Alberta to review how it investigates, reports foster child deaths
EDMONTON – Human Services Minister Dave Hancock said a public review of the foster care system will include how the deaths of foster children are investigated and reported.
“I’ll push for a full, open discussion among the people in the system and others – so parents can give us their views on it,” said Hancock. “This is not an easy question; this is a very important question.”
He said everyone in the system wants to make sure they’re doing everything they can to keep kids safe.
“Over the past few days, a number of our community partners and staff have been in touch with my department to share their concerns about the negative image of frontline staff, caregivers and the child intervention system as a whole that is being portrayed as a result of the stories in the media and the discussions that are happening.”
On Monday, a joint investigative series on foster care deaths in Alberta by the Edmonton Journal and the Calgary Herald was published. The series took more than four years to research and complete.
The investigation found 145 children have died in government care since 1999. The government has only publicized 56 deaths over that period.
“I’ve been receiving many, many emails and letters from foster parents and kinship care parents who are really affected by this media that’s been happening regarding the deaths of children in care,” said Katherine Jones of the Alberta Foster Parent Association, who was also part of Wednesday’s news conference.
“We all are aware that children die in care. It is heartbreaking for everybody when that happens,” she said. “We also understand that there are things in the child welfare system that need to be improved on and we have seen a lot of work being done in that area.”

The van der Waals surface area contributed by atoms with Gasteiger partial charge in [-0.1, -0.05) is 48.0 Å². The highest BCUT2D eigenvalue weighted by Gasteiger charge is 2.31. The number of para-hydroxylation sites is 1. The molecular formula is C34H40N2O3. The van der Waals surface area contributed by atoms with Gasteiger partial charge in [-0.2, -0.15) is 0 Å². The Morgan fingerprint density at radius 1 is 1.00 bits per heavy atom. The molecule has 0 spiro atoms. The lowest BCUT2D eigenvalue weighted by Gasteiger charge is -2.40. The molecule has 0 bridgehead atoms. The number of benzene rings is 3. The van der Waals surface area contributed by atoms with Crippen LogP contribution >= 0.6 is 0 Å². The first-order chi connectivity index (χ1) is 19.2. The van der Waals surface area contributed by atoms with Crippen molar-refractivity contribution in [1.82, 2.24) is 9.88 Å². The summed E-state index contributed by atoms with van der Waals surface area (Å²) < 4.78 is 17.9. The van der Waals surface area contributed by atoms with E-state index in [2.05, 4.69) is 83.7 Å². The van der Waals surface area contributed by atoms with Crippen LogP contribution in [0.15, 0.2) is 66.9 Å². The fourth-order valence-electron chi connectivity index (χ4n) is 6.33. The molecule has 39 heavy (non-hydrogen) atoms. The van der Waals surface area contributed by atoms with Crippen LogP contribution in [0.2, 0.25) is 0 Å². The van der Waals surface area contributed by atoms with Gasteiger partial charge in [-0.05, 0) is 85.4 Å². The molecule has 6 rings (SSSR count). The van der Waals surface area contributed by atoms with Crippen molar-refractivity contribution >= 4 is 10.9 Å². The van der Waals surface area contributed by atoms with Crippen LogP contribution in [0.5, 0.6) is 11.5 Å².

“The people that work in this field are dedicated – committed – to keeping children safe and to improving the lives of the children and families that we serve,” added Bruce Armson, with the Alberta Association of Services for Children and Families. “Unfortunately, that seems to have been overlooked at this time.”
(Above: Raw video of Wednesday’s news conference with Human Services Minister Dave Hancock)
“It’s not like the situation that you’ve seen now is news, to be honest,” said Hancock. “People who’ve worked in the system know that they’re dealing with… children in very difficult situations, they’re dealing with children who are medically fragile and come from tragic circumstances. People know that children die and that they die in care.”
Hancock went on to say the media coverage of the child intervention system has portrayed it “as one of despair,” but that it is also about hope.
“We need to say, ‘yes, we can always do better,’ and we need to say, ‘yes, there are tragedies’ because we are dealing with a very difficult and tragic population, but we also need to say ‘there’s hope.’ There’s a lot of good things happening, and there are a lot of good people doing it.”
Hancock reiterated his plan to form a roundtable with stakeholders, opposition members, and experts in children and youth services in the new year. That roundtable, he said, will come up with recommendations.
He also committed to reviewing Alberta’s Child Death Review system and the publication ban.
“What is the right balance of information to make sure we learn from every tragedy, we make sure families are treated properly and respectfully, and we protect the rights of all the others involved in the process?”
Opposition members insist only a full public inquiry will get to the bottom of what went wrong.
(Watch: Wildrose MLA and former Children’s Services Minister Heather Forsyth read her statement in the legislature Wednesday, urging the government to hold a public inquiry into the deaths of children in care.)
NDP Human Services critic Rachel Notley said she will ask members of the standing committee on legislative officers to support an NDP motion to give the Office of the Child and Youth Advocate further and immediate resources to investigate the deaths or serious injury of all children receiving government care.
The committee meets Friday.
With files from The Canadian Press